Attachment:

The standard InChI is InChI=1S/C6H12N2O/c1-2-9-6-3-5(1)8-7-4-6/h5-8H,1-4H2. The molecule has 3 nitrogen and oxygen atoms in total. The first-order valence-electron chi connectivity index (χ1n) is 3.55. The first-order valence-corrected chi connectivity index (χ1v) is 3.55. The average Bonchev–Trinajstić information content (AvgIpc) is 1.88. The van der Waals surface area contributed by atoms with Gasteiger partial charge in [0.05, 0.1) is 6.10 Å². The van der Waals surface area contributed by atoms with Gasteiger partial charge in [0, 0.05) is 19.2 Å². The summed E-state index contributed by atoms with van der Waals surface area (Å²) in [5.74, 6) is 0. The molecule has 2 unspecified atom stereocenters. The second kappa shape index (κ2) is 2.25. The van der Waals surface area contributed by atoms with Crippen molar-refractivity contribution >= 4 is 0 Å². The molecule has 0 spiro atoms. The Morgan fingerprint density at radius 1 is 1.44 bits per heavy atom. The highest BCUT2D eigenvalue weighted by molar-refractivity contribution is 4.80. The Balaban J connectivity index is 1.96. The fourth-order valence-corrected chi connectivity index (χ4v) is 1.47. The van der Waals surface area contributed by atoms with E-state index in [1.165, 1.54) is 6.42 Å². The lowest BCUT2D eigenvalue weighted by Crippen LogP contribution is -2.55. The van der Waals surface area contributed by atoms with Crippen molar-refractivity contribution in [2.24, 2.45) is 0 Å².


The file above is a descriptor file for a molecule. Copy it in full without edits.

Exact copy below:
The standard InChI is InChI=1S/C6H12N2O/c1-2-9-6-3-5(1)8-7-4-6/h5-8H,1-4H2. The molecule has 3 nitrogen and oxygen atoms in total. The first-order valence-electron chi connectivity index (χ1n) is 3.55. The first-order valence-corrected chi connectivity index (χ1v) is 3.55. The average Bonchev–Trinajstić information content (AvgIpc) is 1.88. The van der Waals surface area contributed by atoms with Gasteiger partial charge in [0.05, 0.1) is 6.10 Å². The van der Waals surface area contributed by atoms with Gasteiger partial charge in [0, 0.05) is 19.2 Å². The summed E-state index contributed by atoms with van der Waals surface area (Å²) in [5.74, 6) is 0. The molecule has 2 unspecified atom stereocenters. The second kappa shape index (κ2) is 2.25. The van der Waals surface area contributed by atoms with Crippen molar-refractivity contribution >= 4 is 0 Å². The molecule has 0 spiro atoms. The Morgan fingerprint density at radius 1 is 1.44 bits per heavy atom. The highest BCUT2D eigenvalue weighted by molar-refractivity contribution is 4.80. The Balaban J connectivity index is 1.96. The fourth-order valence-corrected chi connectivity index (χ4v) is 1.47. The van der Waals surface area contributed by atoms with E-state index in [1.165, 1.54) is 6.42 Å². The lowest BCUT2D eigenvalue weighted by Crippen LogP contribution is -2.55. The van der Waals surface area contributed by atoms with Crippen molar-refractivity contribution in [2.24, 2.45) is 0 Å².